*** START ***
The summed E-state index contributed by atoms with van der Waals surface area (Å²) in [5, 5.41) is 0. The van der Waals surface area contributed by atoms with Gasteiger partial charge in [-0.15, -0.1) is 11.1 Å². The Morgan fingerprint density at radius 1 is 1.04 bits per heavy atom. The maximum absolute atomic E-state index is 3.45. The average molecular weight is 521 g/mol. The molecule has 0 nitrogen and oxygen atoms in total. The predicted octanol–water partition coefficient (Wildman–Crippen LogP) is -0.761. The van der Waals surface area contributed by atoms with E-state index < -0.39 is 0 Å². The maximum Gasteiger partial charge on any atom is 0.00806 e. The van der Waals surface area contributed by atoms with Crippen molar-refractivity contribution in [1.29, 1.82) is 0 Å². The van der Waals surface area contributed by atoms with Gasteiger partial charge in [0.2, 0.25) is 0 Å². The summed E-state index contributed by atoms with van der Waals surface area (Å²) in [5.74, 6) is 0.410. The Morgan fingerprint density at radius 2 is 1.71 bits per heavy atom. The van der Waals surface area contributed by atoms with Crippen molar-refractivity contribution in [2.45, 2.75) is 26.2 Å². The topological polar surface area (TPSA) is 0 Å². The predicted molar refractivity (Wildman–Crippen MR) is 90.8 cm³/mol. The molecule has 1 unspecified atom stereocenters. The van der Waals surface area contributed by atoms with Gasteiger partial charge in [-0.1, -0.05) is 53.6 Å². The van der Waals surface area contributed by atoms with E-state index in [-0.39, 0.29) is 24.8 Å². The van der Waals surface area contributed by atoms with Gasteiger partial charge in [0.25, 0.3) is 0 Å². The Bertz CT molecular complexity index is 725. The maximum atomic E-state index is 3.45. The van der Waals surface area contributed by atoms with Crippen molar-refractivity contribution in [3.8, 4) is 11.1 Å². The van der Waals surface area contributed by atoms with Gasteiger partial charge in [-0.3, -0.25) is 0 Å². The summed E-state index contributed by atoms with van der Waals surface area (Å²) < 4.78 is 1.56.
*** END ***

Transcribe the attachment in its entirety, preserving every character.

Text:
The summed E-state index contributed by atoms with van der Waals surface area (Å²) in [5, 5.41) is 0. The van der Waals surface area contributed by atoms with Gasteiger partial charge in [-0.15, -0.1) is 11.1 Å². The Morgan fingerprint density at radius 1 is 1.04 bits per heavy atom. The maximum absolute atomic E-state index is 3.45. The average molecular weight is 521 g/mol. The molecule has 0 nitrogen and oxygen atoms in total. The predicted octanol–water partition coefficient (Wildman–Crippen LogP) is -0.761. The van der Waals surface area contributed by atoms with E-state index < -0.39 is 0 Å². The maximum Gasteiger partial charge on any atom is 0.00806 e. The van der Waals surface area contributed by atoms with Crippen molar-refractivity contribution in [1.29, 1.82) is 0 Å². The van der Waals surface area contributed by atoms with Gasteiger partial charge in [0.2, 0.25) is 0 Å². The summed E-state index contributed by atoms with van der Waals surface area (Å²) in [5.74, 6) is 0.410. The Morgan fingerprint density at radius 2 is 1.71 bits per heavy atom. The van der Waals surface area contributed by atoms with Crippen molar-refractivity contribution in [2.45, 2.75) is 26.2 Å². The topological polar surface area (TPSA) is 0 Å². The predicted molar refractivity (Wildman–Crippen MR) is 90.8 cm³/mol. The molecule has 1 unspecified atom stereocenters. The van der Waals surface area contributed by atoms with Gasteiger partial charge in [-0.1, -0.05) is 53.6 Å². The van der Waals surface area contributed by atoms with E-state index in [-0.39, 0.29) is 24.8 Å². The van der Waals surface area contributed by atoms with Gasteiger partial charge in [0.25, 0.3) is 0 Å². The Bertz CT molecular complexity index is 725. The maximum atomic E-state index is 3.45. The van der Waals surface area contributed by atoms with Crippen molar-refractivity contribution in [3.8, 4) is 11.1 Å². The van der Waals surface area contributed by atoms with Gasteiger partial charge in [-0.3, -0.25) is 0 Å². The summed E-state index contributed by atoms with van der Waals surface area (Å²) < 4.78 is 1.56.